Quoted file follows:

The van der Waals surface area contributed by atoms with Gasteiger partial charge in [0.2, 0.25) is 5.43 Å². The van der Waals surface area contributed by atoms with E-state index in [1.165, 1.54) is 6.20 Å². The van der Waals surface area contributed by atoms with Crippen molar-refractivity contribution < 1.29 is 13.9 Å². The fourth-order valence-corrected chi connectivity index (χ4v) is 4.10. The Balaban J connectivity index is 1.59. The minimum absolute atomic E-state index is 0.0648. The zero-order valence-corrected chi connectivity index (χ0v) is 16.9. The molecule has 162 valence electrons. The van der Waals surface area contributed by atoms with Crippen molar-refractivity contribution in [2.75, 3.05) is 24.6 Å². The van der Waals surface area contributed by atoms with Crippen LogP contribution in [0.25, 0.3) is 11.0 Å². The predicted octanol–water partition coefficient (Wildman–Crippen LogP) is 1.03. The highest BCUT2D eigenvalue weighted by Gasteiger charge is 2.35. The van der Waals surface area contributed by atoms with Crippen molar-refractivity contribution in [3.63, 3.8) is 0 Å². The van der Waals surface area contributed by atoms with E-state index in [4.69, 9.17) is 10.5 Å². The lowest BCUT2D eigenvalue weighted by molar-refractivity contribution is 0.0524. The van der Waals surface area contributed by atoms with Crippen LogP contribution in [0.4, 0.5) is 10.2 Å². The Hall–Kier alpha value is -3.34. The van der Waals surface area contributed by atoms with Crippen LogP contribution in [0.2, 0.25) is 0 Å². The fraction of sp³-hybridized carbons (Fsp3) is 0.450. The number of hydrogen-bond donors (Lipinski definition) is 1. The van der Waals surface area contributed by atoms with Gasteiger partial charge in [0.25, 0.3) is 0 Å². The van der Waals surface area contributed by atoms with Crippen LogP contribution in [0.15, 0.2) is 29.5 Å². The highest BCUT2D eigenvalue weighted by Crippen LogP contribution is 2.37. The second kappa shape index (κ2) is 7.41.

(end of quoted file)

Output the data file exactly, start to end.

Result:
The van der Waals surface area contributed by atoms with Gasteiger partial charge in [0.2, 0.25) is 5.43 Å². The van der Waals surface area contributed by atoms with E-state index in [1.165, 1.54) is 6.20 Å². The van der Waals surface area contributed by atoms with Crippen molar-refractivity contribution < 1.29 is 13.9 Å². The fourth-order valence-corrected chi connectivity index (χ4v) is 4.10. The Balaban J connectivity index is 1.59. The minimum absolute atomic E-state index is 0.0648. The zero-order valence-corrected chi connectivity index (χ0v) is 16.9. The molecule has 162 valence electrons. The van der Waals surface area contributed by atoms with Crippen molar-refractivity contribution in [2.75, 3.05) is 24.6 Å². The van der Waals surface area contributed by atoms with Crippen LogP contribution in [0.25, 0.3) is 11.0 Å². The predicted octanol–water partition coefficient (Wildman–Crippen LogP) is 1.03. The highest BCUT2D eigenvalue weighted by Gasteiger charge is 2.35. The van der Waals surface area contributed by atoms with Crippen molar-refractivity contribution in [3.63, 3.8) is 0 Å². The van der Waals surface area contributed by atoms with E-state index in [4.69, 9.17) is 10.5 Å². The lowest BCUT2D eigenvalue weighted by molar-refractivity contribution is 0.0524. The van der Waals surface area contributed by atoms with Crippen LogP contribution in [0.4, 0.5) is 10.2 Å². The Hall–Kier alpha value is -3.34. The van der Waals surface area contributed by atoms with Crippen LogP contribution in [0.2, 0.25) is 0 Å². The fraction of sp³-hybridized carbons (Fsp3) is 0.450. The number of hydrogen-bond donors (Lipinski definition) is 1. The van der Waals surface area contributed by atoms with Gasteiger partial charge in [0.25, 0.3) is 0 Å². The van der Waals surface area contributed by atoms with Crippen LogP contribution in [0.15, 0.2) is 29.5 Å². The highest BCUT2D eigenvalue weighted by Crippen LogP contribution is 2.37. The second kappa shape index (κ2) is 7.41.